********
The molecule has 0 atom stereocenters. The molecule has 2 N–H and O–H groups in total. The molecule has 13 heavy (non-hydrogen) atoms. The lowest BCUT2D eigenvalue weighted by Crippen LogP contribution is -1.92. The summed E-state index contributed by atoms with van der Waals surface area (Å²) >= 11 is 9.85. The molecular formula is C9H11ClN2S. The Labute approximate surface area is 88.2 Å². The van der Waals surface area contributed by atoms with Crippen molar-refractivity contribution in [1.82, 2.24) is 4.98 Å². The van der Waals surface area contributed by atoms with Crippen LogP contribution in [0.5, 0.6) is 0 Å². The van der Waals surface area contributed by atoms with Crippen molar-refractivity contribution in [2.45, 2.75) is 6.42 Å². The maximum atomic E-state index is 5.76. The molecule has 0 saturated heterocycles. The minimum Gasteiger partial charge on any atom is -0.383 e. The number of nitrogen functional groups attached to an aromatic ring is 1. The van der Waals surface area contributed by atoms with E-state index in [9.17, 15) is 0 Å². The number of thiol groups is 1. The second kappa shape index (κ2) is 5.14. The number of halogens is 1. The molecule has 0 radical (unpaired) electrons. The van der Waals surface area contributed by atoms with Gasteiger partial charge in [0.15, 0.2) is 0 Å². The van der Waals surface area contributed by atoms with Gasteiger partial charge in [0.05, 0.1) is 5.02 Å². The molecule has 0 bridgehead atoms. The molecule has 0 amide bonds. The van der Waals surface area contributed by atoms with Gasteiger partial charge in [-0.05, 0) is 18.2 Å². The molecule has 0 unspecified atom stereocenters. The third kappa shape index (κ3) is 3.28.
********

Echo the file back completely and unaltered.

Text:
The molecule has 0 atom stereocenters. The molecule has 2 N–H and O–H groups in total. The molecule has 13 heavy (non-hydrogen) atoms. The lowest BCUT2D eigenvalue weighted by Crippen LogP contribution is -1.92. The summed E-state index contributed by atoms with van der Waals surface area (Å²) >= 11 is 9.85. The molecular formula is C9H11ClN2S. The Labute approximate surface area is 88.2 Å². The van der Waals surface area contributed by atoms with Crippen molar-refractivity contribution in [1.82, 2.24) is 4.98 Å². The van der Waals surface area contributed by atoms with Crippen LogP contribution in [0.5, 0.6) is 0 Å². The van der Waals surface area contributed by atoms with Crippen molar-refractivity contribution in [2.45, 2.75) is 6.42 Å². The maximum atomic E-state index is 5.76. The molecule has 0 saturated heterocycles. The minimum Gasteiger partial charge on any atom is -0.383 e. The number of nitrogen functional groups attached to an aromatic ring is 1. The van der Waals surface area contributed by atoms with E-state index in [9.17, 15) is 0 Å². The number of thiol groups is 1. The second kappa shape index (κ2) is 5.14. The number of halogens is 1. The molecule has 0 radical (unpaired) electrons. The van der Waals surface area contributed by atoms with Gasteiger partial charge in [0.15, 0.2) is 0 Å². The van der Waals surface area contributed by atoms with Gasteiger partial charge in [0.05, 0.1) is 5.02 Å². The molecule has 0 bridgehead atoms. The molecule has 0 amide bonds. The van der Waals surface area contributed by atoms with Gasteiger partial charge in [-0.05, 0) is 18.2 Å². The molecule has 0 unspecified atom stereocenters. The third kappa shape index (κ3) is 3.28.